With regard to sea-based vectors, it is common knowledge that 70 per cent of the earth is covered with water which, as a corollary, also implies accessibility for sea-based forces to almost every part of the globe. For instance, in the Indian context, the long range Nirbhay missile (also a product of ‘Made in India’) is reported to have advanced features, including sea-skimming/ terrain-hugging and loiter capabilities. It is also estimated to be capable of an extended range of over 1000 Km. Coupled with this, development of modern, sea-based, long-range vectors provide naval forces the capability to address targets deep in the hinterland. Therefore, the need for air forces to traverse long distances, using multiple support aircraft (AWACS/ FRA), escorts, etc, to strike distant targets is steadily diminishing.
The issues highlighted above are indicative of the role of future air forces being limited primarily to supporting friendly forces in the Tactical Battle Area. Collectively, these aspects along with developments in the field of unmanned systems, buttress the case for a re-evaluation of the future structure of air forces.
The smart way ahead
USA has drawn out a clear roadmap for UA induction, including fighter aircraft. It may be prudent to adopt a similarly aspirational outlook and plan for a calibrated move from manned to completely unmanned and autonomous air power. In the case of India, with adversarial nations to the West and North, the savings accrued from charting the unmanned course would free up budgets for much required capabilities such as additional Mountain Strike Corps, Submarines and Aircraft Carriers ï¿½ also carrying unmanned aircraft.
Prime Minster Narendra Modi has clearly laid down the guidance and vision for the Country in terms of adoption of innovations, AI, niche technologies and the need to ‘leapfrog’ capability gaps. His expectations and intent were made amply clear through his articulation that “India is placed to leverage power of technology and leapfrog into the future.” In the military sense, the low hanging fruit is air power, which can easily evolve to becoming a completely unmanned force in the medium term.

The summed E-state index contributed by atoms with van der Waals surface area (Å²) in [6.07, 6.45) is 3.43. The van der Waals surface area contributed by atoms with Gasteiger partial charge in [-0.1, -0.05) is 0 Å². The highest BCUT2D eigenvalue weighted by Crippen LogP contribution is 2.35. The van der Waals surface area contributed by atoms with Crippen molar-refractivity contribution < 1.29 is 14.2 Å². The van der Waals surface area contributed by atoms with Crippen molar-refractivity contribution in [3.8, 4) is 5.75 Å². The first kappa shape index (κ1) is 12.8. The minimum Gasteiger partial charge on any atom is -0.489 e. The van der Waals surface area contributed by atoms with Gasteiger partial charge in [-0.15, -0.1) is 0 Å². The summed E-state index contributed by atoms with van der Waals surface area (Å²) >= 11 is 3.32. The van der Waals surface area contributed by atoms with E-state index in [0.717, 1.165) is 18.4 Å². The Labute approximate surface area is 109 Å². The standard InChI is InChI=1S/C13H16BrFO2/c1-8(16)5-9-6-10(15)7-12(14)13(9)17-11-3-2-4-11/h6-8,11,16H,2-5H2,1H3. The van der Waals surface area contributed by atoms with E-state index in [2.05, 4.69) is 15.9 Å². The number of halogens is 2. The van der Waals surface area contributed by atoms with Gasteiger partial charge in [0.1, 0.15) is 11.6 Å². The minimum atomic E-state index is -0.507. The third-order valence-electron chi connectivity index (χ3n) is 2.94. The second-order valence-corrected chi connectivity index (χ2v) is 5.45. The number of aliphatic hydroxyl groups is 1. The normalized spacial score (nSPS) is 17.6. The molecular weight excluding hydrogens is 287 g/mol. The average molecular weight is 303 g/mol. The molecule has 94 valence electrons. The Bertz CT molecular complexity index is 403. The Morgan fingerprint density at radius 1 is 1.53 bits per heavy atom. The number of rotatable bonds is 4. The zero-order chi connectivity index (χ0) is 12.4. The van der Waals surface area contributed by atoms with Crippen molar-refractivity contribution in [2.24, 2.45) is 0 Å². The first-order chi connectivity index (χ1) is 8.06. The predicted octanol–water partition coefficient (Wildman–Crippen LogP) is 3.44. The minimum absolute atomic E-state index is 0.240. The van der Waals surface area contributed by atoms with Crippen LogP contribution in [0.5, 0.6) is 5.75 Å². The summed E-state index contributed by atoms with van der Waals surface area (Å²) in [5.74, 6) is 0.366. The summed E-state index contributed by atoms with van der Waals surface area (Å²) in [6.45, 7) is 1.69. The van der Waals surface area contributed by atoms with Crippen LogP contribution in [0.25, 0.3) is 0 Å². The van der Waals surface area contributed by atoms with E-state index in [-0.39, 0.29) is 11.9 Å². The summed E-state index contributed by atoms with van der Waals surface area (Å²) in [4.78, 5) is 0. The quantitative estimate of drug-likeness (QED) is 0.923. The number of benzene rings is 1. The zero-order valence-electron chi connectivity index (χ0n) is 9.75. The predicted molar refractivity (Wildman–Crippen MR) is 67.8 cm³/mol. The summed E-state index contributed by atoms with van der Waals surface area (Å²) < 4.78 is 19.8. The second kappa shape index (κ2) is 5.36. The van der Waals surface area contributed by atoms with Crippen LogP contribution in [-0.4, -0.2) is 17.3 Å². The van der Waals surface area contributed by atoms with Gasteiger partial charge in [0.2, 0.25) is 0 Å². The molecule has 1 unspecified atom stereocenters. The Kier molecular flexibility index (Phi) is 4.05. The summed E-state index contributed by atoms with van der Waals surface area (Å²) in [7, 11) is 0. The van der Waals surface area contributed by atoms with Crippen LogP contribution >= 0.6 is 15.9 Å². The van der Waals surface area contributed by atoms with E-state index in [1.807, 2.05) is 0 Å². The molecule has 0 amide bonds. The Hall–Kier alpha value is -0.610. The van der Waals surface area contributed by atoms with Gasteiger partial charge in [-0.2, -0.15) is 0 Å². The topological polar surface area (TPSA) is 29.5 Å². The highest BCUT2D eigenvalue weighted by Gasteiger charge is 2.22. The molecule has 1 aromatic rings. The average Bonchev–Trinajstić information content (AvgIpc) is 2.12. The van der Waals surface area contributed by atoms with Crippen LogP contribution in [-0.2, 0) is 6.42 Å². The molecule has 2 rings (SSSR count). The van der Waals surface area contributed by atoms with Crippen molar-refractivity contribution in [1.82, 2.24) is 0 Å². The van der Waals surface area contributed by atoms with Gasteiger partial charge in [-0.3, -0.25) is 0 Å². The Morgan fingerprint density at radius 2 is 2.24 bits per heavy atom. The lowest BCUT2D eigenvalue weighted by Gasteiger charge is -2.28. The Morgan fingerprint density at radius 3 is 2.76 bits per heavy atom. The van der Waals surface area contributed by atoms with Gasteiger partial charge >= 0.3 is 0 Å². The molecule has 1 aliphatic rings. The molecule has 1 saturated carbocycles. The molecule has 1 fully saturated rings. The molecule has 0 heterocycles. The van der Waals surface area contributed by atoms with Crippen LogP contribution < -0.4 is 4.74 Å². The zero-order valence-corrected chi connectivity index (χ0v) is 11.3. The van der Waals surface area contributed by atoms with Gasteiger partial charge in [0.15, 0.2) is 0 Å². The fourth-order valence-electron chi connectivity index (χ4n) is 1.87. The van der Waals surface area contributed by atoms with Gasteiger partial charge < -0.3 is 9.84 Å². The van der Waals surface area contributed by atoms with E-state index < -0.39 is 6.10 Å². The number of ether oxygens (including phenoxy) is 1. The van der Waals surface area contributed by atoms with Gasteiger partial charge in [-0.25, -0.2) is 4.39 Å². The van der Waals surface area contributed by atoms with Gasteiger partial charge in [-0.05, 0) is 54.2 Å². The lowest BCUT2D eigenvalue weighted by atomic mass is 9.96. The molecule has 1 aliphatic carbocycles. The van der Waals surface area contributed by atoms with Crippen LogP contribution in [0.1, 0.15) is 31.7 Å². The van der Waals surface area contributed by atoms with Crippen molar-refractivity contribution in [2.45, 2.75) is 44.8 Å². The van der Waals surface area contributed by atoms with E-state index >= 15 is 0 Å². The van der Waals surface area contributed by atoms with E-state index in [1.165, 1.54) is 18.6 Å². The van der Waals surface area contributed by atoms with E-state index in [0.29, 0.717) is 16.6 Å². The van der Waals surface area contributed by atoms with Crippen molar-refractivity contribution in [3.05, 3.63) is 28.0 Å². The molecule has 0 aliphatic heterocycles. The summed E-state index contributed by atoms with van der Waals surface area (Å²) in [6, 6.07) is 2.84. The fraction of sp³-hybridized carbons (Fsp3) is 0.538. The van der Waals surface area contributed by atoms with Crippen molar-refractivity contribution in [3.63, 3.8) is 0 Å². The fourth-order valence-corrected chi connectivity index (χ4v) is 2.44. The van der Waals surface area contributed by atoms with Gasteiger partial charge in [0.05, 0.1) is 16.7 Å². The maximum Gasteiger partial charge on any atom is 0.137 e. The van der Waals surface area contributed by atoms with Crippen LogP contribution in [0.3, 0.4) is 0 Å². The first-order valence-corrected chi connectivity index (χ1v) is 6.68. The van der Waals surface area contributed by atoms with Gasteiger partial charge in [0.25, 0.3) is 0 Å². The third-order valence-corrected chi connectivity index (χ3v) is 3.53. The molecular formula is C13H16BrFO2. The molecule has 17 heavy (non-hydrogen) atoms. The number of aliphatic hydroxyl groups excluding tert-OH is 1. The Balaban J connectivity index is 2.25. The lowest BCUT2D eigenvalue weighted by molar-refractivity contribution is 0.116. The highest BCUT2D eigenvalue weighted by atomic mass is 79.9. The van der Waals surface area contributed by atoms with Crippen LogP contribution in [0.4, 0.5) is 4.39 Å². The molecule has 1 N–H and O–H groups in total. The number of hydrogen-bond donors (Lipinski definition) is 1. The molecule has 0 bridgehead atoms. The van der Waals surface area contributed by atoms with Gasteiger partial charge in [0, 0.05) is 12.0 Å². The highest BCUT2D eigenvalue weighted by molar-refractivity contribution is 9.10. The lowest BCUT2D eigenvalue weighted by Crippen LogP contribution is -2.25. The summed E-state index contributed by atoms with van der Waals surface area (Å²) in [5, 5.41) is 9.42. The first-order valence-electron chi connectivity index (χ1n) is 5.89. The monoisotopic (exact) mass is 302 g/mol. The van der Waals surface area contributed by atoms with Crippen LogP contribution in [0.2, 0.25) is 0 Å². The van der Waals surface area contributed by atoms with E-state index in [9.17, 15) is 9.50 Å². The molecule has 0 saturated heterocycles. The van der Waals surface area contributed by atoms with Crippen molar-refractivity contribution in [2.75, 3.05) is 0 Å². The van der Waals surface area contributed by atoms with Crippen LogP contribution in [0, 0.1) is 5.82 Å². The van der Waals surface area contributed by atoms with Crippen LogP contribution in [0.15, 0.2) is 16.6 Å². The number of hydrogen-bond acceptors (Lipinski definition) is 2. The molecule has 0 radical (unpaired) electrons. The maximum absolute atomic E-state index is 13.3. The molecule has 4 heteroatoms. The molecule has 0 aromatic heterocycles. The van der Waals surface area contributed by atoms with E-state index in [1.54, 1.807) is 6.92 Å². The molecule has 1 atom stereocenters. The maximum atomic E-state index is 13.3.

China is investing heavily in AI and niche technologies, many of which will enable and drive a move to unmanned aerial assets. It would be short-sighted at best, and disastrous at worst, for India to be left behind in this race for transformation into unmanned air power. Hence, while it may be tempting to dismiss claims such as those made by Elon Musk as outlandish, and easy to provide convenient self-serving logic for retaining manned air forces, it may result in India sliding backwards, rather than surging forward in the race for technology and military capabilities. Hence, embracing unmanned solutions in lieu of the current philosophy of manned aircraft will be operationally relevant, financially prudent, and conceptually futuristic. We need to open our eyes and mind to see that the future is truly unmanned.
(Writer is an author and columnist. He can be reached at Twitter: @BinayBharat. The views expressed are personal)